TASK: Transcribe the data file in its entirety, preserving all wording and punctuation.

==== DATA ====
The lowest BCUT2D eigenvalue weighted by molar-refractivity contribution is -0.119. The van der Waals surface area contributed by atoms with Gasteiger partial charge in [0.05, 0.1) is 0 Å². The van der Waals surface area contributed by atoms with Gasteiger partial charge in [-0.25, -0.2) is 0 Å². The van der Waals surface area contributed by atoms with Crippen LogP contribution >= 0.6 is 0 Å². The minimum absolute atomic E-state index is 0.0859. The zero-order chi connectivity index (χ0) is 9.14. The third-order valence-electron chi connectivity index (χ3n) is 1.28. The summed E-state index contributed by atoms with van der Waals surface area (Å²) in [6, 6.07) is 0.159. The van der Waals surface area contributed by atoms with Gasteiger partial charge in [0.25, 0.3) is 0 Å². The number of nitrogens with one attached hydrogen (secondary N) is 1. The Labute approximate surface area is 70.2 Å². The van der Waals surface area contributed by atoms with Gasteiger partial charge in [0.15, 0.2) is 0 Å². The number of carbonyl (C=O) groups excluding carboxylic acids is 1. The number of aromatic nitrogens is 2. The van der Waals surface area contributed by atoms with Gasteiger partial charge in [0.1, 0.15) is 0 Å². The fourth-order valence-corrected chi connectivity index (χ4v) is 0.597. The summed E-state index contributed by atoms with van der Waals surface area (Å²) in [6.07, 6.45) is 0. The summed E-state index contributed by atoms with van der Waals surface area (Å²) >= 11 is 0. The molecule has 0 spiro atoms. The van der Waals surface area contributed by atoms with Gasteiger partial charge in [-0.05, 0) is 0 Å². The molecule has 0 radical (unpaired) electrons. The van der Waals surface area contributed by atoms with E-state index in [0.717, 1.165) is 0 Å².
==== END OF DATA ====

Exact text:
The lowest BCUT2D eigenvalue weighted by molar-refractivity contribution is -0.119. The van der Waals surface area contributed by atoms with Gasteiger partial charge in [0.05, 0.1) is 0 Å². The van der Waals surface area contributed by atoms with Gasteiger partial charge in [-0.25, -0.2) is 0 Å². The van der Waals surface area contributed by atoms with Crippen LogP contribution >= 0.6 is 0 Å². The minimum absolute atomic E-state index is 0.0859. The zero-order chi connectivity index (χ0) is 9.14. The third-order valence-electron chi connectivity index (χ3n) is 1.28. The summed E-state index contributed by atoms with van der Waals surface area (Å²) in [6, 6.07) is 0.159. The van der Waals surface area contributed by atoms with Gasteiger partial charge in [0.25, 0.3) is 0 Å². The number of nitrogens with one attached hydrogen (secondary N) is 1. The Labute approximate surface area is 70.2 Å². The van der Waals surface area contributed by atoms with Gasteiger partial charge in [0.15, 0.2) is 0 Å². The number of carbonyl (C=O) groups excluding carboxylic acids is 1. The number of aromatic nitrogens is 2. The van der Waals surface area contributed by atoms with Gasteiger partial charge in [0.1, 0.15) is 0 Å². The fourth-order valence-corrected chi connectivity index (χ4v) is 0.597. The summed E-state index contributed by atoms with van der Waals surface area (Å²) in [6.07, 6.45) is 0. The summed E-state index contributed by atoms with van der Waals surface area (Å²) >= 11 is 0. The molecule has 0 spiro atoms. The van der Waals surface area contributed by atoms with Gasteiger partial charge in [-0.05, 0) is 0 Å². The molecule has 0 radical (unpaired) electrons. The van der Waals surface area contributed by atoms with E-state index in [0.717, 1.165) is 0 Å².